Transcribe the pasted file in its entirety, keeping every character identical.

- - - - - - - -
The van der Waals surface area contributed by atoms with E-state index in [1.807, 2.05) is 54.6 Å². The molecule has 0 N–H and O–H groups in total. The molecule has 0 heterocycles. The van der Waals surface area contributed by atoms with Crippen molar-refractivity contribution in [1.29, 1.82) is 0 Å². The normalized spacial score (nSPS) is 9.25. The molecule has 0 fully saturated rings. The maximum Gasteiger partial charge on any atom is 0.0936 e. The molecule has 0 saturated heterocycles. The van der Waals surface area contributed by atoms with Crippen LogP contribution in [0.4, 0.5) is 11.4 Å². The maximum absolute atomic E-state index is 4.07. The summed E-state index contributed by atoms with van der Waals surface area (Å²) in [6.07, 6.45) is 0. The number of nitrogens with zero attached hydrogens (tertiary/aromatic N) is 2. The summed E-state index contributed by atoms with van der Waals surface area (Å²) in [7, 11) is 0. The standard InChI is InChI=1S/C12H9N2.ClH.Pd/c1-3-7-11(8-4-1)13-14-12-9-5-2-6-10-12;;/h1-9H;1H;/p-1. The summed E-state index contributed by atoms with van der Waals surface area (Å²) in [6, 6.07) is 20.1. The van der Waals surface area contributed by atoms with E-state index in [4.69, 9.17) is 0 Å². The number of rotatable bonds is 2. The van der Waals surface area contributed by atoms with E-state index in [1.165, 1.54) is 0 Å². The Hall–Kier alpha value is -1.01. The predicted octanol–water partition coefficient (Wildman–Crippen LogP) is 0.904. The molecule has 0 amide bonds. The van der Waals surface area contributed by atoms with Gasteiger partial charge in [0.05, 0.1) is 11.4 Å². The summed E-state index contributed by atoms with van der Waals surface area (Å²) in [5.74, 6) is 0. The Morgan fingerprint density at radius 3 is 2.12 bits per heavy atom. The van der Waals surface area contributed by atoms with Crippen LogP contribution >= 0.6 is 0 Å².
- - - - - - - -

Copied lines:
The van der Waals surface area contributed by atoms with E-state index in [1.807, 2.05) is 54.6 Å². The molecule has 0 N–H and O–H groups in total. The molecule has 0 heterocycles. The van der Waals surface area contributed by atoms with Crippen molar-refractivity contribution in [1.29, 1.82) is 0 Å². The normalized spacial score (nSPS) is 9.25. The molecule has 0 fully saturated rings. The maximum Gasteiger partial charge on any atom is 0.0936 e. The molecule has 0 saturated heterocycles. The van der Waals surface area contributed by atoms with Crippen LogP contribution in [0.4, 0.5) is 11.4 Å². The maximum absolute atomic E-state index is 4.07. The summed E-state index contributed by atoms with van der Waals surface area (Å²) in [6.07, 6.45) is 0. The number of nitrogens with zero attached hydrogens (tertiary/aromatic N) is 2. The summed E-state index contributed by atoms with van der Waals surface area (Å²) in [7, 11) is 0. The standard InChI is InChI=1S/C12H9N2.ClH.Pd/c1-3-7-11(8-4-1)13-14-12-9-5-2-6-10-12;;/h1-9H;1H;/p-1. The summed E-state index contributed by atoms with van der Waals surface area (Å²) in [6, 6.07) is 20.1. The van der Waals surface area contributed by atoms with E-state index in [4.69, 9.17) is 0 Å². The number of rotatable bonds is 2. The van der Waals surface area contributed by atoms with E-state index in [1.165, 1.54) is 0 Å². The Hall–Kier alpha value is -1.01. The predicted octanol–water partition coefficient (Wildman–Crippen LogP) is 0.904. The molecule has 0 amide bonds. The van der Waals surface area contributed by atoms with Gasteiger partial charge in [0.05, 0.1) is 11.4 Å². The summed E-state index contributed by atoms with van der Waals surface area (Å²) in [5.74, 6) is 0. The Morgan fingerprint density at radius 3 is 2.12 bits per heavy atom. The van der Waals surface area contributed by atoms with Crippen LogP contribution >= 0.6 is 0 Å².